I’m cowriting a piece on Hugo with Jennifer Clement. She’s the principal investigator, so our collaborative writing goes like this: 1)She writes. 2) She sends me the draft with a lot of annotations on what she feels like is missing or in need of attention. 3) I address those things. 4) I make the case for adding something. 5) I send that to her. Repeat. Consider this chunk of a paragraph:

In fact, this is a movie very concerned with work, both in the sense of “not-broken” and in the sense of labor. Hugo’s obsession to make the automaton his father rescued work is partly due to his sense of sorrow at all things that don’t function as they were designed to do. And this sense of sorrow is linked to his feeling that he himself is broken, damaged perhaps irreparably by his father’s death. But the movie also establishes the value of labor, which helps give a sense of purpose to life and which gives people a place to which they belong. The station is a place of work, as the repeated scenes of shopkeepers, commuters, and Hugo working at the clocks makes clear. The Inspector’s dismissal of the children in the Christina Rossetti scene ends with his words “I love poetry, just not in the station. We’re here to either get on trains or get off them. Work in different shops. Is that clear?” implying that children have no place in the world of work. Yet the movie shows that work is vital to everyone’s sense of self. When Isabella sits down to write, it seems the culmination of her own search for a place into which she fits, a place she can call her own. And it seems to follow naturally from her love of books.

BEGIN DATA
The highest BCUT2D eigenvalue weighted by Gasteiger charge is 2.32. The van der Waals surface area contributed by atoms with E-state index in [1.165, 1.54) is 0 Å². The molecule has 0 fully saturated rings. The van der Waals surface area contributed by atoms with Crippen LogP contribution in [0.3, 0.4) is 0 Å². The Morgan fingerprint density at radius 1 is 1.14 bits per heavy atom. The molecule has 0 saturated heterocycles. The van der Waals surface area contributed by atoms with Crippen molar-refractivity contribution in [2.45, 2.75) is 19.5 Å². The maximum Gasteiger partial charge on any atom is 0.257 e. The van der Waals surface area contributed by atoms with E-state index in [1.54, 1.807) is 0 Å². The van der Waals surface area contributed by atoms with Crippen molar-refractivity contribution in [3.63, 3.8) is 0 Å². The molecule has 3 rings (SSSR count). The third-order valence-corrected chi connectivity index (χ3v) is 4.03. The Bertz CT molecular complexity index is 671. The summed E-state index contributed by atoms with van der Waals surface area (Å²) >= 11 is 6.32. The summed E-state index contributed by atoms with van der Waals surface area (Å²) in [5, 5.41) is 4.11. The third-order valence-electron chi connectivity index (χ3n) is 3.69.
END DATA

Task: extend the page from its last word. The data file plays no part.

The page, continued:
With these ideas in place and in mind I’m pushing for moving from this set of ideas to a set of concerns raised by one of the recurrent images in Hugo: The Station Inspector checks his watch and the labourer responsible is always in the frame with him, but invisible.

Consider that when he catches Hugo and Isabelle in the station, the Inspector asserts that the station is a place of transit and work for adults, not poetry and children. When Isabelle recites a Christina Rossetti poem, the Inspector cuts her off saying, “I knows it’s Rossetti,” sounding a bit like Ali G. He continues: “I love poetry, just not in the station. We’re here to either get on trains or get off them. Work in different shops. Is that clear?” But adults and functional writing (newspapers) do not hold a monopoly in the station. Hugo, lives inside the walls of the train station, and his labour plays a significant part in the smooth functioning of the station. Isabelle is part of the public sphere in the station – an active part of the cafe dance lessons, Papa Georges’ shop, and the bookshop. Children and poetry belong as well. The unseen and unappreciated labour Hugo performs is thus paired with poetry, breaking the distinction between functional/work and aesthetic/joy spaces.

I admit that this doesn’t do a whole lot for the article’s argument, but it’s a lovely example of Judith Halberstam’s contention from The Queer Art of Failure children’s movies put across a distinctly communitarian and/or Marxist worldview.